“The two Presidents agreed that our teams will stay engaged in the days ahead,” the official told reporters after the call. “Russia may decide to proceed with military action anyway. Indeed, that is a distinct possibility.”

The official said that Biden reiterated the US’ ideas on how to enhance European security while also addressing some of Russia’s security concerns, but noted that it “remains unclear whether Russia is interested in pursuing its goals diplomatically.”

Asked whether Russia has made a decision to invade, the official said, “I think the honest answer to that question is we don’t have full visibility into President Putin’s decision making.”

“But you know, we are not basing our assessment of this on what the Russians say publicly,” the official continued. “We are basing his assessment on what we are seeing on the ground … which is a continued Russian buildup on the border with Ukraine, and no meaningful evidence of de-escalation, or really of any interest in de-escalation.”

Russian presidential aide Yury Ushakov described the call Saturday as “balanced and businesslike,” but said the US and NATO had failed to address Russia’s main security concerns.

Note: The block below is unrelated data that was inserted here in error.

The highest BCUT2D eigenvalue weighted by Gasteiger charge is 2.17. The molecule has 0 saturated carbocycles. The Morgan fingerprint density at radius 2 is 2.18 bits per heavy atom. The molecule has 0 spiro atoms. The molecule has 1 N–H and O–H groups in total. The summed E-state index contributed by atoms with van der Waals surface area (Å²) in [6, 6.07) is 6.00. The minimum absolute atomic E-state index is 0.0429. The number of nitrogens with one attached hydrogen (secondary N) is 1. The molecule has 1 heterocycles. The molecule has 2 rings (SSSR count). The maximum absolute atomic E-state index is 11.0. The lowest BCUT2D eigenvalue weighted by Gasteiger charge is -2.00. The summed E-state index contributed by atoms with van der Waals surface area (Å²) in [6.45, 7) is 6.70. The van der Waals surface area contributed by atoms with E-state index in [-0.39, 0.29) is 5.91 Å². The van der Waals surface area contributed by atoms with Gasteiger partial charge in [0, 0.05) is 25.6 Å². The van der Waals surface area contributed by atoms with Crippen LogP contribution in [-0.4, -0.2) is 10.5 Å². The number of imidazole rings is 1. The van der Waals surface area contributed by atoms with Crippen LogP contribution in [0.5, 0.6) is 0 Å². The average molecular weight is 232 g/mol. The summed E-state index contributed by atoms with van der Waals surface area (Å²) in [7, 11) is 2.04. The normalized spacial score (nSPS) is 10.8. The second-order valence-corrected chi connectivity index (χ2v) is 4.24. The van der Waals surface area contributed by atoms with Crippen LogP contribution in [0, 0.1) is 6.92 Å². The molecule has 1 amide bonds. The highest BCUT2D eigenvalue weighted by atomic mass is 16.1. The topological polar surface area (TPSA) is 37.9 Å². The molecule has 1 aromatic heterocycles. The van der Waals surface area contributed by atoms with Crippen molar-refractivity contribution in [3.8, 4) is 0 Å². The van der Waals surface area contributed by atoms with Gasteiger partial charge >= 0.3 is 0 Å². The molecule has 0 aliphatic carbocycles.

Ushakov said the conversation “took place in an atmosphere of hysteria about the supposedly imminent Russian invasion of Ukraine by American officials, everyone knows this.”

Ushakov added: “The pressure around the topic of the invasion was carried out in a coordinated manner and the hysteria has reached its climax.”

According to Ushakov, Biden told Putin he was “committed to the diplomatic path and had laid out a range of considerations that he sees as addressing many of Russia’s concerns.” Putin said the US and its allies had been “pumping up” Ukraine with new weaponry and encouraging provocations by Ukrainian forces in the Donbas region and in Crimea, Ushakov said.